Ask people about the things that make America a “country of laws,” and one answer you will likely get is that everyone is entitled to be represented by a lawyer of his or her choice. But that promise has little meaning to more and more families at or near the poverty level. They’re among the millions of Americans for whom having a lawyer is a luxury beyond reach. Such families cannot afford a lawyer to defend them in an eviction proceeding, to fight a wrongful denial of veteran’s benefits, or to help get a restraining order to protect against an abusive spouse.

While the right of an indigent defendant to have counsel appointed for criminal cases is constitutionally-protected, there is no such right for lower-income people who need to bring or defend civil cases, leaving them with limited access to the justice system. Congress, however, created the Legal Services Corporation (LSC) in 1974 with the intention of providing high quality civil legal aid to poor and working class Americans — those in households at or below 125 percent of the poverty level (currently $27,938 for a family of four). And independent observers, including bar associations, sheriffs’ offices, and State Supreme Court justices, widely acknowledge that LSC-funded lawyers perform vital work for their clients.

“These are basic legal services for low income people to have a place to live, feed their kids, deal with an abusive spouse, deal with their education so their kids would have more of an opportunity,” explained Esther Lardent, president and chief executive officer of the Pro Bono Institute, a supporter of the LSC. “We’re not only helping those individuals but society overall — there’s a cost if you don’t help people’s situations improve.”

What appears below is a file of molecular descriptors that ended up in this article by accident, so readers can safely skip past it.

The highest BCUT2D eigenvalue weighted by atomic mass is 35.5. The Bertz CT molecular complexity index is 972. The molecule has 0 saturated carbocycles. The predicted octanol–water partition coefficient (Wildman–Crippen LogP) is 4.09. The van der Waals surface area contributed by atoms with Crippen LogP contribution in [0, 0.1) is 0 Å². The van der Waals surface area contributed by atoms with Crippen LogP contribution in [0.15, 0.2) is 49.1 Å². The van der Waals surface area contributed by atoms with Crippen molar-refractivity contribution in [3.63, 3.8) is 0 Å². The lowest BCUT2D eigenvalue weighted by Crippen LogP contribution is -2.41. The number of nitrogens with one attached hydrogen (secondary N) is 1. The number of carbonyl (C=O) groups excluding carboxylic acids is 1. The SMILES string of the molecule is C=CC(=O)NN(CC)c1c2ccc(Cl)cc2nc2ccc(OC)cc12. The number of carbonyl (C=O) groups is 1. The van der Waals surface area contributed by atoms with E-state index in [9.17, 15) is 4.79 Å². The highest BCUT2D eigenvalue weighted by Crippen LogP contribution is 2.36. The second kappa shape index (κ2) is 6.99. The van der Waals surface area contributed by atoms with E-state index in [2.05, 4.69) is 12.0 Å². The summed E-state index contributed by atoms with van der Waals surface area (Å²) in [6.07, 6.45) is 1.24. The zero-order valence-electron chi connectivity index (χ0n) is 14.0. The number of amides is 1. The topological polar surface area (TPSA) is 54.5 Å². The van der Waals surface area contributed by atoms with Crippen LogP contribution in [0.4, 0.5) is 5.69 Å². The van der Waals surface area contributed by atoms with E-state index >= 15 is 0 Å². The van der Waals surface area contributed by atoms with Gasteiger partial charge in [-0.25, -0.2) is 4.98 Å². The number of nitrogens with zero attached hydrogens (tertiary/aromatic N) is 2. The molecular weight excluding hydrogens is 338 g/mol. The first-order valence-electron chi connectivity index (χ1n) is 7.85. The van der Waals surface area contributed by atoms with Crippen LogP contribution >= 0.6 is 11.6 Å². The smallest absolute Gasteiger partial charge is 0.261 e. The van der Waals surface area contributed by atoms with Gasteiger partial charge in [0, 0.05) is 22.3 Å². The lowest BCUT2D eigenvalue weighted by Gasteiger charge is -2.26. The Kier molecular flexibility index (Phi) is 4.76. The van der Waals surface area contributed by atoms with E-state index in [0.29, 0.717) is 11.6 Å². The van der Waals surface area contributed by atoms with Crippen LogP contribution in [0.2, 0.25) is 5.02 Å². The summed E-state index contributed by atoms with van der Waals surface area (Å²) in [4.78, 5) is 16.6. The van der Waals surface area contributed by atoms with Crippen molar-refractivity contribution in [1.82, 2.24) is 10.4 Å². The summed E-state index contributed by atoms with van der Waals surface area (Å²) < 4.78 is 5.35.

Despite its achievements, conservatives have consistently targeted the LSC, attempting to strip it of resources, and, at times, to abolish it. This pressure began in earnest in 1981, just months after Ronald Reagan assumed the presidency. Until that year, the LSC’s budget had grown consistently. Reagan was unsuccessful in his attempt to shutter the LSC entirely, but he succeeded in cutting its budget by 25 percent. In the following decade, under House Speaker Newt Gingrich, Congress hit the program with even greater constraints. The LSC has been hamstrung by major budget cuts and service restrictions under both Democratic and Republican presidents ever since.

The push against the LSC continues. Just last month, Rep. Austin Scott (R-Ga.) proposed an amendment to the fiscal year 2013 House Appropriations Bill that would have ended all funding for the LSC. (The amendment failed, but garnered 122 votes.)

When asked about whether their constituents have been or would be hurt by cuts to the LSC, the LSC’s opponents in Washington don’t squarely answer the question. Instead, they claim the services LSC-funded programs provide are unneeded, and condemn the LSC as just another “advancement of Big Government,” as Representative Scott stated on the House floor.

In the face of such arguments, the LSC’s proponents have prevented its elimination. But they have done little to replenish, let alone expand, its resources. Similarly, the LSC’s advocates outside of government have been unable or unwilling to raise broader public awareness of the importance of the program and secure robust funding to deliver quality legal representation to the millions of Americans in genuine need.

To read the entire article, click here.